Cloud Computing

Uncle Sam Wants the Cloud, Part 2

Part 1 of this three-part series discusses the promise cloud computing holds for federal agencies to drastically cut costs while boosting performance and improving services.

The U.S. government is searching for ways to reduce the fog of bureaucracy to improve communication with citizens, and has turned to the cloud as a key strategy to achieve that goal.

In addition to improving services to taxpayers, use of the cloud could save cash-strapped federal agencies millions of dollars. With an annual tab of more than US$80 billion for information technology, the federal government is in a unique position to leverage the potential efficiencies offered by cloud computing.

Commercial vendors, as well as government managers, are well aware of the potential for cloud computing at the federal level.

“The cloud represents a great opportunity for government to focus on its main objective of serving the public. Cloud computing offers tremendous advantages for federal agencies, such as higher productivity, access to innovation, improved collaboration, built-in disaster recovery, better reliability, and unmatched economies of scale and savings,” Mike Bradshaw, director of Google Federal, told the E-Commerce Times.

Google is aggressively pursuing government business and in late July introduced Google Apps for Government, a Cloud-oriented program that includes features dealing with the policy and security needs of government agencies.

“By using cloud computing services, the government can gain access to powerful technology resources faster and at lower cost,” said Federal CIO Vivek Kundra at a House committee hearing on cloud computing in July. “Ultimately, this will allow the government to focus on mission-critical tasks instead of on purchasing, configuring and maintaining redundant infrastructure.”

White House, GSA Lead Effort

The strategy for adopting the cloud on a broad basis is still very much a work in progress. There are two critical federal centers for cloud development.

The first is the Office of E-Government and Information Technology, which is charged with guiding the use of Internet-based technologies. The office is directed by Kundra, who is encouraging the adoption of cloud technology through informal educational and promotional efforts, as well as through formal directives.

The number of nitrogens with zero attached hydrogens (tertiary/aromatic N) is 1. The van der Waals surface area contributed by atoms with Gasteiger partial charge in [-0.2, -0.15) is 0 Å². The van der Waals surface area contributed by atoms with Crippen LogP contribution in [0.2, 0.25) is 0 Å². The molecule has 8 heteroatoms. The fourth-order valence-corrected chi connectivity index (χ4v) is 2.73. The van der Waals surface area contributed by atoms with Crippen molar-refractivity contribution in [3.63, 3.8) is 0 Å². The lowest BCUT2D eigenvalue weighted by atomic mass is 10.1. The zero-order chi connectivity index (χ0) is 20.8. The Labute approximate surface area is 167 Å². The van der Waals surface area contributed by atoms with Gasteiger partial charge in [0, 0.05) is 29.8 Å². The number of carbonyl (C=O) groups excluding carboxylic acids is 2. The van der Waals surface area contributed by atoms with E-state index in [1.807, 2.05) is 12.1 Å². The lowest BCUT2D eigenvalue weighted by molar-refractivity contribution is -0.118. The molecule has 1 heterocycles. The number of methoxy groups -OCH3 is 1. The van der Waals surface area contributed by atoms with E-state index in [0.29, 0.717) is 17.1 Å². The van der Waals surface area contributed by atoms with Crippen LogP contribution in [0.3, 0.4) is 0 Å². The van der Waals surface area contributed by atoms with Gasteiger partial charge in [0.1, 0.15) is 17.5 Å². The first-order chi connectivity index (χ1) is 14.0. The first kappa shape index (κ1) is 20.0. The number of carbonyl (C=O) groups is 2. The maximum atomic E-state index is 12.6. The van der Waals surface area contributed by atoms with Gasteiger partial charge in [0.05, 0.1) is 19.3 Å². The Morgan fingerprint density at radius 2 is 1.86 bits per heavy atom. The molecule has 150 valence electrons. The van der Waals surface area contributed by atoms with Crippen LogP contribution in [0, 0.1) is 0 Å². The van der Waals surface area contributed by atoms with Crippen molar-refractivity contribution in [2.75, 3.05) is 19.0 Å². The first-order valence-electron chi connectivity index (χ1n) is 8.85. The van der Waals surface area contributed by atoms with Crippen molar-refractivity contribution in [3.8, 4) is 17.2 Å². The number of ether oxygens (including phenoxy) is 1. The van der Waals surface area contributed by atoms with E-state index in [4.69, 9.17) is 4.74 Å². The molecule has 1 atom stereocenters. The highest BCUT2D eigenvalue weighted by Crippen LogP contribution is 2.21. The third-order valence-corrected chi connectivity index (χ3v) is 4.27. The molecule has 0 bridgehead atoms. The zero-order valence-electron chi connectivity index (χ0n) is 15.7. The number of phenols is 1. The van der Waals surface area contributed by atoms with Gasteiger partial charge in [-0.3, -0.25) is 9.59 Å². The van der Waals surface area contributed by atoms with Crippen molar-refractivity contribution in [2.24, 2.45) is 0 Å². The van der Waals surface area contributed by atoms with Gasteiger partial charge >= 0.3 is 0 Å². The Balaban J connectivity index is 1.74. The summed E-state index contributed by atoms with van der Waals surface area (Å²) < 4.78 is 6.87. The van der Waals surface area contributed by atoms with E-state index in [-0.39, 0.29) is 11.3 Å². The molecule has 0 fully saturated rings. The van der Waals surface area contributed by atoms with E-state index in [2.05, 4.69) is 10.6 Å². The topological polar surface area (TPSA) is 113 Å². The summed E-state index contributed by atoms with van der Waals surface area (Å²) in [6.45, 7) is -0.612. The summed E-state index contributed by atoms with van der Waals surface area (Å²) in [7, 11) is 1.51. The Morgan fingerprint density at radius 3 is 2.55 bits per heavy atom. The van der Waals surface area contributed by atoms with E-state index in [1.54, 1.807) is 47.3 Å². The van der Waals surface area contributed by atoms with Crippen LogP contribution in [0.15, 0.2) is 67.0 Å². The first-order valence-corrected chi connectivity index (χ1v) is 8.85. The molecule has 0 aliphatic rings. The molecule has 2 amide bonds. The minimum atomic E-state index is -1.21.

The second is the General Services Administration, which established a Cloud Computing Program Management Office (PMO) in April 2009. The GSA office is responsible for coordinating the federal cloud computing effort in key areas such as security, standards and acquisition. GSA is considering its future role as a cloud provider within the government, both as a consultant to agencies and as a conduit for acquiring cloud resources.

“We are discussing that role, but we see it as based on industry participation. GSA may act as a broker and as an acquisition mechanism, but industry is going to get the business,” Sonny Bhagowalia, GSA’s deputy associate administrator for innovative technologies, told the E-Commerce Times.

The pace of moving federal agencies to the cloud has picked up within the past year. In September 2009, Kundra launched a more aggressive federal cloud initiative. The key element was an Internet accessible platform developed by GSA, Apps.Gov, that was designed to assist federal managers in learning about and acquiring cloud technology.

In November 2009, the GSA cloud office established working groups on security and standards, with the National Institute of Standards and Technology (NIST) charged with leading the effort. In February 2010, GSA launched a government-wide security certification and accreditation process for cloud computing solutions. Last May, NIST hosted a forum for government and industry officials to collaboratively develop standards and explore solutions for cloud interoperability, portability and security.

In addition to developing an overall plan for cloud adoption, both GSA and the Federal CIO are working to incorporate cloud computing operations at a functional level, both to demonstrate the capabilities of the cloud to other agencies, and to improve efficiencies within government. For example, in February 2010, Kundra directed all federal agencies to develop plans for consolidating various data centers, with an eye to using cloud technology for data management.